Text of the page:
The 1988 Worker Adjustment and Retraining Notification Act, or WARN, requires companies with more than 100 employees to notify workers in writing 60 days prior to mass layoffs. But large defense contractors in the Washington region have not done so, taking the Obama administration's word that they will be reimbursed for any WARN Act violations if sequestration goes into effect 60 days from now. This is unprecedented, as the Heritage Foundation's Hans von Spakovsky noted: "The White House is telling defense contractors that the American taxpayer will compensate them for any liability incurred for violating federal law."

Sequestration looms unless Congress averts $1.2 trillion in automatic cuts, mostly in defense, before the Jan. 1 deadline. The threat is already causing a dominolike effect in the Washington region's commercial real estate market.

Three of the area's largest real estate brokerage firms report that office leasing in the third quarter of this year fell by a third in the greater Washington region, and by 20 percent in the District, as employers take a wait-and-see attitude before signing leases. This brings the total "negative absorption" rate to 1.8 million square feet, according to the Washington Business Journal.

Many businesses are now demanding short-term leases with escape clauses, but many commercial buildings with high vacancy rates and expiring loans need to be refinanced. They can't provide leases on such terms because they are still dealing with the double impact of the recession and several years of "right-sizing" by federal agencies. One commercial real estate expert told The Washington Examiner that "virtually none of the assets with either current or near-term 20 percent vacancy rates will be 'bankable' if sequestration is fully implemented."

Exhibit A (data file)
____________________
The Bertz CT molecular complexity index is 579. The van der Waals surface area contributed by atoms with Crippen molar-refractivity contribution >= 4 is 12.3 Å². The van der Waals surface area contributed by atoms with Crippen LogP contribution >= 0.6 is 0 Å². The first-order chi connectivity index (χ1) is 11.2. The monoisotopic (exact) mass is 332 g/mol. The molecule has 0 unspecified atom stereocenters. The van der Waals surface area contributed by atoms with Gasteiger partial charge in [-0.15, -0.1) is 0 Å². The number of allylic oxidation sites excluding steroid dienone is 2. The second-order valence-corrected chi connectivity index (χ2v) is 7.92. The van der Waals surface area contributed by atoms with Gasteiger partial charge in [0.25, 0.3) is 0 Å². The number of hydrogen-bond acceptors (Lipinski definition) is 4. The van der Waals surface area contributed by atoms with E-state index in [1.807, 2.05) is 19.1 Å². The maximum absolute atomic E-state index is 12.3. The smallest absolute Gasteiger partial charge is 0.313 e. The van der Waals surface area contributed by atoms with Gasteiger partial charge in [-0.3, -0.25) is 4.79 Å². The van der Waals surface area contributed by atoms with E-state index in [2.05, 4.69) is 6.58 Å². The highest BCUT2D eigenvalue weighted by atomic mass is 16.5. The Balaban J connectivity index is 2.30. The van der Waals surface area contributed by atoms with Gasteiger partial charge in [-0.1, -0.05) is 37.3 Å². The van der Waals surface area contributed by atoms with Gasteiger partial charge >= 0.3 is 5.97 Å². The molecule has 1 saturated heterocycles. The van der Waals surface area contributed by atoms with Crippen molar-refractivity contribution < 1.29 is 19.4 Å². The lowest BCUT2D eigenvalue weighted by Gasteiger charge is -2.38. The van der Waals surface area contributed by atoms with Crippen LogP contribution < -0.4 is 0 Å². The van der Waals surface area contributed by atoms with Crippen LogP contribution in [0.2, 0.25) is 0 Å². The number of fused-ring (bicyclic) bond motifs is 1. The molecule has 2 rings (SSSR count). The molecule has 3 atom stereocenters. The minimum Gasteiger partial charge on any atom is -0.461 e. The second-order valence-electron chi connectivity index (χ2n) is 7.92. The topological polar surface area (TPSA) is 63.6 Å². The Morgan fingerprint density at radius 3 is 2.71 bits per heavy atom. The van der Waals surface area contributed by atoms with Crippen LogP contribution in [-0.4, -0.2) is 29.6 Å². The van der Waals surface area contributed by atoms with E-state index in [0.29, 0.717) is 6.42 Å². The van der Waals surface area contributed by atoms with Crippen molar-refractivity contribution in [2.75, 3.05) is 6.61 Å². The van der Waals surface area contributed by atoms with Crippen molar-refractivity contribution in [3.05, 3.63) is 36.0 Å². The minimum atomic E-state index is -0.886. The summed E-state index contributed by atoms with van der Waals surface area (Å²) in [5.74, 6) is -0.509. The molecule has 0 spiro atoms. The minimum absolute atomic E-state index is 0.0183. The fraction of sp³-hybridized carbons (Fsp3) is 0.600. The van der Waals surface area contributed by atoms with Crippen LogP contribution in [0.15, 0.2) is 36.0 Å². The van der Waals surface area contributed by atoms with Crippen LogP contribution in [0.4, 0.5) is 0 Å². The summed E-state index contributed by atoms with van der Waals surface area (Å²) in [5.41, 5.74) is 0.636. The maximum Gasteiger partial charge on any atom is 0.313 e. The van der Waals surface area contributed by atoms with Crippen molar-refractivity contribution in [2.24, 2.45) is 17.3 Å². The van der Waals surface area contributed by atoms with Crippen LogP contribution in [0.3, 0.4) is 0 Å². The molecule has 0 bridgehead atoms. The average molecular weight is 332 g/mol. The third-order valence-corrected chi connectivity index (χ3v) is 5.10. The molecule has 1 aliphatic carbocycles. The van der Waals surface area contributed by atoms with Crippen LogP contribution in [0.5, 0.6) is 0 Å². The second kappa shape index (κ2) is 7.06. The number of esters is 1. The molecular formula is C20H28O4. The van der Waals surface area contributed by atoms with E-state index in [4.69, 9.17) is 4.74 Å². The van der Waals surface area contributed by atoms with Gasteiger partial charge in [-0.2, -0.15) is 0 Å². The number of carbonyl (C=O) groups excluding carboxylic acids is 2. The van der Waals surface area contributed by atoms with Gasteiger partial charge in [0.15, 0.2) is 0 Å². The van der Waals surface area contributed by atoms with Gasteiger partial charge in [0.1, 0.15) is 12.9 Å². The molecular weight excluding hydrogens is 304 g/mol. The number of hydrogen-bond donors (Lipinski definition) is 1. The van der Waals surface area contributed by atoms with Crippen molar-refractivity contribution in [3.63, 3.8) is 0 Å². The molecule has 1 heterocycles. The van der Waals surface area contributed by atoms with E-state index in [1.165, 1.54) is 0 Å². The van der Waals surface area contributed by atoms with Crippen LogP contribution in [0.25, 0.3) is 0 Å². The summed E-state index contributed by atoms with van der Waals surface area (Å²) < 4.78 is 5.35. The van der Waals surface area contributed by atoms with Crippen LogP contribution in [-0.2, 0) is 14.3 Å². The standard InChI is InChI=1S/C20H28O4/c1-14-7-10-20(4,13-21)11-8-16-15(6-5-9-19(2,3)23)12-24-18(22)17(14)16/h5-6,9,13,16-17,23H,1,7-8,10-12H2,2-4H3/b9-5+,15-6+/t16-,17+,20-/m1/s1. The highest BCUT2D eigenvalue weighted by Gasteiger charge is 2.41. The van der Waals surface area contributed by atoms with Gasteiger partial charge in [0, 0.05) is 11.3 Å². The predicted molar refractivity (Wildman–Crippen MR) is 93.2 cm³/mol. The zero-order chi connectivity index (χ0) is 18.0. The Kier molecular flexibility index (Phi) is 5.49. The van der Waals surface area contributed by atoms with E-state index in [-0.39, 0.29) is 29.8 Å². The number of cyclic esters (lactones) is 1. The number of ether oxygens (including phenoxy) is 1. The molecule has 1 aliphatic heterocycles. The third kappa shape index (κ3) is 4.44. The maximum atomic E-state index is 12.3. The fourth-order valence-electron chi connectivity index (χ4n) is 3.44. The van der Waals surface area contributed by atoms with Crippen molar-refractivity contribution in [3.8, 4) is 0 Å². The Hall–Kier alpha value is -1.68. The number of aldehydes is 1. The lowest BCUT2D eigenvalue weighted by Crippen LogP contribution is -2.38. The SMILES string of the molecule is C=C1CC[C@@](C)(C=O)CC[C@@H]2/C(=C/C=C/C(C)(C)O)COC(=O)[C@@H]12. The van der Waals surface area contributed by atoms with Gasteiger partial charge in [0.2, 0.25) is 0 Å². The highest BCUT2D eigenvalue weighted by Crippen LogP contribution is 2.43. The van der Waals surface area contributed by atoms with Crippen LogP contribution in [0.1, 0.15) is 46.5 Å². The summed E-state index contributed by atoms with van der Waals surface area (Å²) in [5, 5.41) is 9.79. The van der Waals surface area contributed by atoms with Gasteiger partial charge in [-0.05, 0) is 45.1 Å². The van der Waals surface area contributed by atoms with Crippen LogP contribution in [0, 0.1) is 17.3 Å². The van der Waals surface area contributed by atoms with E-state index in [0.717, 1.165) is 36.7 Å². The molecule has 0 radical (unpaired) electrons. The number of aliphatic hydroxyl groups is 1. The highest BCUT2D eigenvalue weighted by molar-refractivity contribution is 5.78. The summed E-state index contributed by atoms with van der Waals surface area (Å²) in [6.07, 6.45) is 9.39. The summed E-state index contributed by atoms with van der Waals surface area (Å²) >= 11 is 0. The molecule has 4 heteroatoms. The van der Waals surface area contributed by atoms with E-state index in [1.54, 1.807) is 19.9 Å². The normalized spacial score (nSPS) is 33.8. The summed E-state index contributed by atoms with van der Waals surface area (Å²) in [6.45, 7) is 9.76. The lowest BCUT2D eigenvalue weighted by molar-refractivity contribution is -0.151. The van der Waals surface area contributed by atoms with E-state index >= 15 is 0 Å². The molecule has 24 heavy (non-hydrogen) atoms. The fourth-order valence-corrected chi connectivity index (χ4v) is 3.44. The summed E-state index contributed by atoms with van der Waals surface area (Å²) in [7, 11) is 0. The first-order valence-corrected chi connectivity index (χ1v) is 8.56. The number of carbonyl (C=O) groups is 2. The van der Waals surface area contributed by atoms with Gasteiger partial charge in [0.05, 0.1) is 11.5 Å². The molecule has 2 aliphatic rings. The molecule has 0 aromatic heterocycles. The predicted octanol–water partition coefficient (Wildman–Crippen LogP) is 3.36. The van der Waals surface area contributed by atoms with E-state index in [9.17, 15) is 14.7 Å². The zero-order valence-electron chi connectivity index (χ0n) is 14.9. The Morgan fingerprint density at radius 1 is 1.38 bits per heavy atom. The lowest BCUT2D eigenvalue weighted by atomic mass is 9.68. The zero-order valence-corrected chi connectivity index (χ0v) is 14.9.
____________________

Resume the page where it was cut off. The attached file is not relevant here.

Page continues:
Many commercial real estate loans contain provisions that trigger default if occupancy rates fall below a certain percentage. This means that mass commercial foreclosures could occur even if mass layoffs are averted -- a devastating blow to the local economy.

Democrats and Republicans claim it will never come to that, but sequestration still remains on the books, and time is running out. Last month, Aerospace Industries Association CEO Marion Blakey urged Congress and the White House to begin negotiating immediately rather than waiting until the lame-duck session to resolve their differences. Unfortunately, that never happened.

So consider this a WARN-ing for Washington-area defense contractors, their employees and the numerous other local businesses that support them: Sequestration is two months away.